In the last few months, the humanitarian situation in the entire Horn of Africa region has been steadily deteriorating owing to a drought caused by the climatic phenomenon La Niña. The situation is all the more worrying in Somalia where a decades-long conflict has driven some 250,000 Somalis out of their homes since May in the capital Mogadishu alone, according to the UN High Commissioner for Refugees.
It is the worst drought to hit the Horn of Africa in 60 years, threatening famine for 10 million people and compelling calls for increased humanitarian funding. And as if the humanitarian burden of conflict and drought was not enough, humanitarian actors have had restricted access to deliver aid to populations in territories held by the Somali armed group al-Shabab that controls the bulk of south-central Somalia.
But on July 6, 2011, according to the Associated Press, the group appealed for the return of humanitarian agencies to deliver aid to populations under its control.
Multiple reasons explain the lack of humanitarian access until now.
First, in 2009, more than $50 million of US humanitarian assistance for Somalia was suspended by the US government, then the main donor in Somalia, out of concern that it might benefit al-Shabab, designated as a terrorist organization. This designation created an additional burden for humanitarian agencies that risk prosecution under American law for interacting with al-Shabab elements, although such contacts are necessary to deliver aid as they are often the de facto local authorities.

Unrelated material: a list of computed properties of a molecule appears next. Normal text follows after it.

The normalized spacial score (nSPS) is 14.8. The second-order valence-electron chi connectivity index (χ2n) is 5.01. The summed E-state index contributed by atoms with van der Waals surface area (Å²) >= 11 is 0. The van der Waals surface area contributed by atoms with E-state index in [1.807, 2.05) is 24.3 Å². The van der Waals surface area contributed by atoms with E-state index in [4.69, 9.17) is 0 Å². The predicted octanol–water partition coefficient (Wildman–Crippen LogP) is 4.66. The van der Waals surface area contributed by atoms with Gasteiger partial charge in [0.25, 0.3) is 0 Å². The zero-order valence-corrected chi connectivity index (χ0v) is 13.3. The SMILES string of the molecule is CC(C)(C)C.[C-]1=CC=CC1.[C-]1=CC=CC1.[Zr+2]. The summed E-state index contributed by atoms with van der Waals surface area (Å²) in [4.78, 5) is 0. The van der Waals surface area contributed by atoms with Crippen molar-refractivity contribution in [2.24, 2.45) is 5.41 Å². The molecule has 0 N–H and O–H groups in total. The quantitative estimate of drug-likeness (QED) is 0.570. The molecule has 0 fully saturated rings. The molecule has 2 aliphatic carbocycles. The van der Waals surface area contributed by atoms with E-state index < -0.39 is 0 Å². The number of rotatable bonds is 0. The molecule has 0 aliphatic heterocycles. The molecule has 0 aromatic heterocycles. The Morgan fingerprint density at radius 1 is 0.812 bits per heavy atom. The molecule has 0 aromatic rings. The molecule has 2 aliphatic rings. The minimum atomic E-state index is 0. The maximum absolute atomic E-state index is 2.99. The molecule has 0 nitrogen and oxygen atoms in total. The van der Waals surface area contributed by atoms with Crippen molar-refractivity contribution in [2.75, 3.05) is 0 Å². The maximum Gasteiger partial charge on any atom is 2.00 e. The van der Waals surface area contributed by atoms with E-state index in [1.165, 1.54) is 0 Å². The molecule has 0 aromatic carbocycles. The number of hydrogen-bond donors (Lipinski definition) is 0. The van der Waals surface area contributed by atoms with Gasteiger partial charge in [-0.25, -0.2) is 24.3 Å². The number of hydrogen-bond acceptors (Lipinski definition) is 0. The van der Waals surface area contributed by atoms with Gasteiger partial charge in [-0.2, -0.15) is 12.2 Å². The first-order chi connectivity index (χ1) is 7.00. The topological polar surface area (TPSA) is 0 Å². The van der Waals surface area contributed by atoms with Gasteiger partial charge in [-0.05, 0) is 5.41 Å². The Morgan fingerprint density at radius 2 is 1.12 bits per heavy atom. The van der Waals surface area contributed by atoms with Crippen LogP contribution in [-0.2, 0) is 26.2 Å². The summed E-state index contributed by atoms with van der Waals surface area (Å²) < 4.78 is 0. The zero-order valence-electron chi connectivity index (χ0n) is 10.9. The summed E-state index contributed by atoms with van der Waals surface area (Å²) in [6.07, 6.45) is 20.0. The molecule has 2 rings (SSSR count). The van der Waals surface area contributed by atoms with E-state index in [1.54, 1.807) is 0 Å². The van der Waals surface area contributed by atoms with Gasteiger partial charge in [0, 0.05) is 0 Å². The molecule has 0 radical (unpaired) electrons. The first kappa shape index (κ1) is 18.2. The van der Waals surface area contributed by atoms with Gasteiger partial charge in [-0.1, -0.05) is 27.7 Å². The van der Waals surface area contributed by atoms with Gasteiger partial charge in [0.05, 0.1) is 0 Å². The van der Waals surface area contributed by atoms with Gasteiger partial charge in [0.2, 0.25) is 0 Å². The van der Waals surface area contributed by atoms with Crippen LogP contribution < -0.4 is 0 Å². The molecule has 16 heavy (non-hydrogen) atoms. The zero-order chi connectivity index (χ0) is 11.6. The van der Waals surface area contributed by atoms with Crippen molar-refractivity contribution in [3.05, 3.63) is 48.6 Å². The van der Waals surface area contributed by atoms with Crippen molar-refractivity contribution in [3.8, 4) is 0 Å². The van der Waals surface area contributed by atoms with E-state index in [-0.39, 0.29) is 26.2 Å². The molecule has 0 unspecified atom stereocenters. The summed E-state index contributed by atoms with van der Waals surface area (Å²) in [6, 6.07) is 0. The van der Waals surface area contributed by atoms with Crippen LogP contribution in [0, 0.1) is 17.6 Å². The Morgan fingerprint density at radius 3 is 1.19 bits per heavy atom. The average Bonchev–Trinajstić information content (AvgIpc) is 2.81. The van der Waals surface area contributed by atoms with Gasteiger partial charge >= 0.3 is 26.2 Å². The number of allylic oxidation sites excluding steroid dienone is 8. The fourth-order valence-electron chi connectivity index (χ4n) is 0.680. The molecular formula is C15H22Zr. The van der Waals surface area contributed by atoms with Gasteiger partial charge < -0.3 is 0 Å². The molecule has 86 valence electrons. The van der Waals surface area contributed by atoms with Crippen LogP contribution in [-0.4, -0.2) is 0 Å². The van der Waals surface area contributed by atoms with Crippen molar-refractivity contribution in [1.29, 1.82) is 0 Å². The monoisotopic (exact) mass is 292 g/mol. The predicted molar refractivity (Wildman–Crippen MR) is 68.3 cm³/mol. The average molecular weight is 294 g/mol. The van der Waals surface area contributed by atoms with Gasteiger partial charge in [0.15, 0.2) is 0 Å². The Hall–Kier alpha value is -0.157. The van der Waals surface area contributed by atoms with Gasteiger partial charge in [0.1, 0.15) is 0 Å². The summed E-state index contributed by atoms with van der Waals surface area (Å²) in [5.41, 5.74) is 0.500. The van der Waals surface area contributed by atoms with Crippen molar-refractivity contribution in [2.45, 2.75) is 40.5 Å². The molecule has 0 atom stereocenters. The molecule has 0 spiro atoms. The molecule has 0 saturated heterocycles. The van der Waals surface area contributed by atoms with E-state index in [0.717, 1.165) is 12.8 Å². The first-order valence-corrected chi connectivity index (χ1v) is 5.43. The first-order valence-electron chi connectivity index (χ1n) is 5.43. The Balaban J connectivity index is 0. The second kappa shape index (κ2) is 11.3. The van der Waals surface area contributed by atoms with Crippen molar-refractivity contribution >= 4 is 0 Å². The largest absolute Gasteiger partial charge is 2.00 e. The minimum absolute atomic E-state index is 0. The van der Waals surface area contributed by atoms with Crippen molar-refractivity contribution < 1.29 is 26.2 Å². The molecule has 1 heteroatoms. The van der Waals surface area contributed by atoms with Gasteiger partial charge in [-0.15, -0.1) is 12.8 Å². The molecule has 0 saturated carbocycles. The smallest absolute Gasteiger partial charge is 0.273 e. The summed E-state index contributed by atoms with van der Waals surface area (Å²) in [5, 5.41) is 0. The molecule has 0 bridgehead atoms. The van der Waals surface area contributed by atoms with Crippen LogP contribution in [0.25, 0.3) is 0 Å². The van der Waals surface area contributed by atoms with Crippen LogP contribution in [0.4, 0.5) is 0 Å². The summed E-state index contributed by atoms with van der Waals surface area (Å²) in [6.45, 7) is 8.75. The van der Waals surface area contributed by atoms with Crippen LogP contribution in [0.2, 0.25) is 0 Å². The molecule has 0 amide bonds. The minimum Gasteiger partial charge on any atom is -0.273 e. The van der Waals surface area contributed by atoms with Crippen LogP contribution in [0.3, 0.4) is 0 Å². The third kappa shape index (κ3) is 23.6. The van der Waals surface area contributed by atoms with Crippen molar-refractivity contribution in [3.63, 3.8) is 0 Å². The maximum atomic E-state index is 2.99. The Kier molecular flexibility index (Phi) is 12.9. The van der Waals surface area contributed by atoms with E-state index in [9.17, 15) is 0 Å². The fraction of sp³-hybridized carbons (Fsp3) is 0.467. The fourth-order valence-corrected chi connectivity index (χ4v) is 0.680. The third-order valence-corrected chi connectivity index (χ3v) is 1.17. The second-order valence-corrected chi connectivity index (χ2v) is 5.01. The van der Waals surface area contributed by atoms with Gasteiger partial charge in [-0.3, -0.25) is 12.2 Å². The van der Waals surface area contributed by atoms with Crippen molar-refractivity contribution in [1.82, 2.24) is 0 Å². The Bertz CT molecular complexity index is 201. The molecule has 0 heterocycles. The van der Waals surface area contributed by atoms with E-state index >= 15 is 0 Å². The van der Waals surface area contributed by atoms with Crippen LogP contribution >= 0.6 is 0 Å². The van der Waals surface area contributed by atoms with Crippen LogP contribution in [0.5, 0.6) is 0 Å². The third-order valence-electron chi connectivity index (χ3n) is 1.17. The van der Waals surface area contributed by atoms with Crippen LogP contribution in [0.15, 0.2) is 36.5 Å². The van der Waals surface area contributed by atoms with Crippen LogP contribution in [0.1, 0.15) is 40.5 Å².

Second, delivery of humanitarian assistance to populations under al-Shabab’s control is under close scrutiny by the United Nations Security Council since its resolution 1916 of March 2010, as the group represents a threat to peace and security and is suspected of diverting humanitarian aid to fuel its own war efforts.
Last but not least, the World Food Programme (WFP), by far the major emergency food provider in the country, has suspended its own operations since January 2010 reportedly due to escalating threats and attacks against its staff and unacceptable demands from armed groups. In turn, al-Shabab banned WFP’s operations in areas under its control and forced Somalis working for WFP to terminate their contract with the agency.
If the appeal of al-Shabab for the return of aid agencies in the areas it controls is genuine and lasts, it could constitute a unique opportunity to re-engage this armed group and allow the essential delivery of humanitarian—and notably food—assistance.
Indeed, this change of position might be a sign that the group is under mounting pressure from the population and feels compelled to address these concerns, not least because it needs this constituency to ensure its own survival.
Humanitarian agencies could take this chance to re-negotiate conditions for access and delivery of aid, using the group’s own interest as a lever to establish sound bases to avoid diversion of aid. This would allow for addressing the legitimate concerns of the international community while achieving the humanitarian imperative of delivering food to millions of people in need.